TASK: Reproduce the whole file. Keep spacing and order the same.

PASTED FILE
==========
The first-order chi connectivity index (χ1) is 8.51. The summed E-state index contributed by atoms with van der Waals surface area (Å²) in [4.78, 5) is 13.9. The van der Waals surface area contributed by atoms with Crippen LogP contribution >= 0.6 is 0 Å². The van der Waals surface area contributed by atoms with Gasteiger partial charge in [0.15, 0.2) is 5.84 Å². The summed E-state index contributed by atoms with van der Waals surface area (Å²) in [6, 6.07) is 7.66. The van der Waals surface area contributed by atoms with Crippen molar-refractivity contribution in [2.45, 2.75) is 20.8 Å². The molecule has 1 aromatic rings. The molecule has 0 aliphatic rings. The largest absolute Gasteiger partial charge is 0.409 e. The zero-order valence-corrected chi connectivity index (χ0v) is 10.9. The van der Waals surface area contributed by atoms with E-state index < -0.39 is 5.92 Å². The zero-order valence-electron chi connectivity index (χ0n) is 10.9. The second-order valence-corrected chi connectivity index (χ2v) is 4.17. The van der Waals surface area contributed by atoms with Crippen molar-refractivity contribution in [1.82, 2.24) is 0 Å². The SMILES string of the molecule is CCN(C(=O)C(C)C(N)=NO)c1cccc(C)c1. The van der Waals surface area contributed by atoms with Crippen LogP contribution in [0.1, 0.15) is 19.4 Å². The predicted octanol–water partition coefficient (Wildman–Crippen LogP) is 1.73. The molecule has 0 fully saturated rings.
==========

The first-order chi connectivity index (χ1) is 8.51. The summed E-state index contributed by atoms with van der Waals surface area (Å²) in [4.78, 5) is 13.9. The van der Waals surface area contributed by atoms with Crippen LogP contribution >= 0.6 is 0 Å². The van der Waals surface area contributed by atoms with Gasteiger partial charge in [0.15, 0.2) is 5.84 Å². The summed E-state index contributed by atoms with van der Waals surface area (Å²) in [6, 6.07) is 7.66. The van der Waals surface area contributed by atoms with Crippen molar-refractivity contribution in [2.45, 2.75) is 20.8 Å². The molecule has 1 aromatic rings. The molecule has 0 aliphatic rings. The largest absolute Gasteiger partial charge is 0.409 e. The zero-order valence-corrected chi connectivity index (χ0v) is 10.9. The van der Waals surface area contributed by atoms with E-state index < -0.39 is 5.92 Å². The zero-order valence-electron chi connectivity index (χ0n) is 10.9. The second-order valence-corrected chi connectivity index (χ2v) is 4.17. The van der Waals surface area contributed by atoms with Crippen molar-refractivity contribution in [1.82, 2.24) is 0 Å². The SMILES string of the molecule is CCN(C(=O)C(C)C(N)=NO)c1cccc(C)c1. The van der Waals surface area contributed by atoms with Crippen LogP contribution in [0.1, 0.15) is 19.4 Å². The predicted octanol–water partition coefficient (Wildman–Crippen LogP) is 1.73. The molecule has 0 fully saturated rings.